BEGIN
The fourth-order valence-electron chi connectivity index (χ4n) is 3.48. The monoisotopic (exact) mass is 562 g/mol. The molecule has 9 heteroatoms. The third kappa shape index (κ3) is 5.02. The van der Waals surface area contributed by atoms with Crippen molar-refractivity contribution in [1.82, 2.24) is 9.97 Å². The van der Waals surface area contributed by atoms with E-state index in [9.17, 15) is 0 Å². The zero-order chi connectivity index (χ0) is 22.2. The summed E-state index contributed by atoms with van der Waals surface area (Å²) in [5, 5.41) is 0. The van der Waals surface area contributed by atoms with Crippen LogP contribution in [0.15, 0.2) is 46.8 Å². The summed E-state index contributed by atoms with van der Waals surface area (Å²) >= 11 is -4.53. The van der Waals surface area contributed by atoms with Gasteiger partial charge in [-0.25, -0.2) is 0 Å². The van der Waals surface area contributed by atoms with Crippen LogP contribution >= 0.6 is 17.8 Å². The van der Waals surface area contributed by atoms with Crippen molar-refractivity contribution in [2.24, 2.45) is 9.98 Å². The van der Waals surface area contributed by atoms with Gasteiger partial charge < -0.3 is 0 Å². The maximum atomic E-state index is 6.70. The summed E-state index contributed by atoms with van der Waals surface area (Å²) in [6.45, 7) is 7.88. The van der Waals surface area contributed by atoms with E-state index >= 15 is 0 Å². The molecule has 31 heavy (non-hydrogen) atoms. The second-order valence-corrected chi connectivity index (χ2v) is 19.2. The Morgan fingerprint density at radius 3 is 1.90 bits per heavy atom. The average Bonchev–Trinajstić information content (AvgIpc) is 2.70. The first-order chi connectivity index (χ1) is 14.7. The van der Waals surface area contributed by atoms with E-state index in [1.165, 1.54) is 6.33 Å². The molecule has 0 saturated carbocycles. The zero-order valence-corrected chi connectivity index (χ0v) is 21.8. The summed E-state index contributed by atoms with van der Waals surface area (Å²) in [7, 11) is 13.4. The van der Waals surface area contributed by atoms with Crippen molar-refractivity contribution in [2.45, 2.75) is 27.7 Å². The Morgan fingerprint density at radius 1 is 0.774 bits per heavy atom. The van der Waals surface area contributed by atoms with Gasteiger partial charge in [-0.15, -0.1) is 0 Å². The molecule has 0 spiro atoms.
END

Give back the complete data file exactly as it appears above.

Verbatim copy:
The fourth-order valence-electron chi connectivity index (χ4n) is 3.48. The monoisotopic (exact) mass is 562 g/mol. The molecule has 9 heteroatoms. The third kappa shape index (κ3) is 5.02. The van der Waals surface area contributed by atoms with Crippen molar-refractivity contribution in [1.82, 2.24) is 9.97 Å². The van der Waals surface area contributed by atoms with E-state index in [9.17, 15) is 0 Å². The zero-order chi connectivity index (χ0) is 22.2. The summed E-state index contributed by atoms with van der Waals surface area (Å²) in [5, 5.41) is 0. The van der Waals surface area contributed by atoms with Crippen LogP contribution in [0.15, 0.2) is 46.8 Å². The summed E-state index contributed by atoms with van der Waals surface area (Å²) >= 11 is -4.53. The van der Waals surface area contributed by atoms with Gasteiger partial charge in [-0.25, -0.2) is 0 Å². The van der Waals surface area contributed by atoms with Crippen LogP contribution >= 0.6 is 17.8 Å². The van der Waals surface area contributed by atoms with Crippen molar-refractivity contribution in [2.24, 2.45) is 9.98 Å². The van der Waals surface area contributed by atoms with Gasteiger partial charge < -0.3 is 0 Å². The maximum atomic E-state index is 6.70. The summed E-state index contributed by atoms with van der Waals surface area (Å²) in [6.45, 7) is 7.88. The van der Waals surface area contributed by atoms with E-state index >= 15 is 0 Å². The molecule has 31 heavy (non-hydrogen) atoms. The second-order valence-corrected chi connectivity index (χ2v) is 19.2. The Morgan fingerprint density at radius 3 is 1.90 bits per heavy atom. The average Bonchev–Trinajstić information content (AvgIpc) is 2.70. The first-order chi connectivity index (χ1) is 14.7. The van der Waals surface area contributed by atoms with E-state index in [1.165, 1.54) is 6.33 Å². The molecule has 0 saturated carbocycles. The zero-order valence-corrected chi connectivity index (χ0v) is 21.8. The summed E-state index contributed by atoms with van der Waals surface area (Å²) in [7, 11) is 13.4. The van der Waals surface area contributed by atoms with Crippen molar-refractivity contribution in [2.45, 2.75) is 27.7 Å². The Morgan fingerprint density at radius 1 is 0.774 bits per heavy atom. The van der Waals surface area contributed by atoms with Gasteiger partial charge in [-0.15, -0.1) is 0 Å². The molecule has 0 spiro atoms.